The court challenge of Petersburg’s borough boundaries is not over yet.
The city and borough of Juneau has appealed to the state’s Supreme Court to reverse a decision by the Local Boundary Commission on the northern boundary of the Petersburg borough.
Juneau argues the LBC did not consider the Capital City’s competing claim to land in the northern part of Petersburg’s borough formed in 2013. A superior court judge in February affirmed the boundary approved by the LBC in 2012.
Petersburg mayor Mark Jensen said the latest appeal prolongs the process and will end up costing more money. “It’s unfortunate I think that they did,” Jensen said Friday. “I’m hoping the supreme court will go along with the local boundary commission and the superior court’s ruling. The last appeal to the superior court cost the Petersburg borough 30,000 dollars. So we can only recoup a third of that if you’re on the prevailing side, which we were. So in my mind it’s just a waste of money but I guess it’s just business but I can understand why Juneau would do it I suppose.”
Juneau officials submitted a petition to the boundary commission seeking to annex some of the same territory on the mainland between the two Southeast communities. The contested lands are on the mainland from the middle of Holkham Bay to Cape Fanshaw. Both sides made their case before the boundary commission in May and June of 2012, citing use of the land and water in the contested area by fishing fleets, tourism operators and residents.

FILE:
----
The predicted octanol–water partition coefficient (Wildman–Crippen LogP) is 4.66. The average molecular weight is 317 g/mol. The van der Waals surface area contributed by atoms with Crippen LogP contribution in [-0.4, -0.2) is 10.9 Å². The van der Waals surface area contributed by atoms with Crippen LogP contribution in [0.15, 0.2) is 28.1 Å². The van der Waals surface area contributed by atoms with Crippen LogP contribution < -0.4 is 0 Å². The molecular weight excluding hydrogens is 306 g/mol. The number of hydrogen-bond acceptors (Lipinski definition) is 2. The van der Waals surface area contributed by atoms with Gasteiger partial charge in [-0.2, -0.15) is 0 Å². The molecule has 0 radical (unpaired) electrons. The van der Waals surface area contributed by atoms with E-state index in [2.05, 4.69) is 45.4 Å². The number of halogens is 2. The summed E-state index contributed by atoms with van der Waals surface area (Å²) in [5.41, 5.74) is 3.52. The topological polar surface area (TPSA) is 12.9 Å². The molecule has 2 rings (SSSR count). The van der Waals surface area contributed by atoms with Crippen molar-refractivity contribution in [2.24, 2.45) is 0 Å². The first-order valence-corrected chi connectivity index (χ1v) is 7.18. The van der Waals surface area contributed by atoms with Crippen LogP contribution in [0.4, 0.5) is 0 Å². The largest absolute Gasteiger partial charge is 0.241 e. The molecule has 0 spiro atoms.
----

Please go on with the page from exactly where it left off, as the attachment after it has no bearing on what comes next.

Juneau’s appeal to Supreme Court argues the commission violated the state constitution by not considering a competing claim and not allowing evidence that Capital City attorneys planned to present in an annexation petition.
- The City and Borough of Juneau Lands Committee will discuss a proposal to give Indian Point, also known as Auke Cape, back to the Auk'w Kwaan at its Oct. 23 meeting.
- Jeremie Shaun Tinney, 39, was sentenced to 220 days in prison and fined $3,000 for failing to stop for a peace officer, driving while intoxicated, and assault during the Dec. 3, 2016, incident.
- A lawsuit filed in federal court this week seeks to remove the residency requirement for people gathering signatures for state ballot initiatives.
- For the second time in two years, a Skagway political figure has been ordered to pay a fine for incomplete financial disclosures. Assembly hopeful Dan Henry failed to disclose substantial debt on his candidate paperwork. He will still be able to run for office in the upcoming election.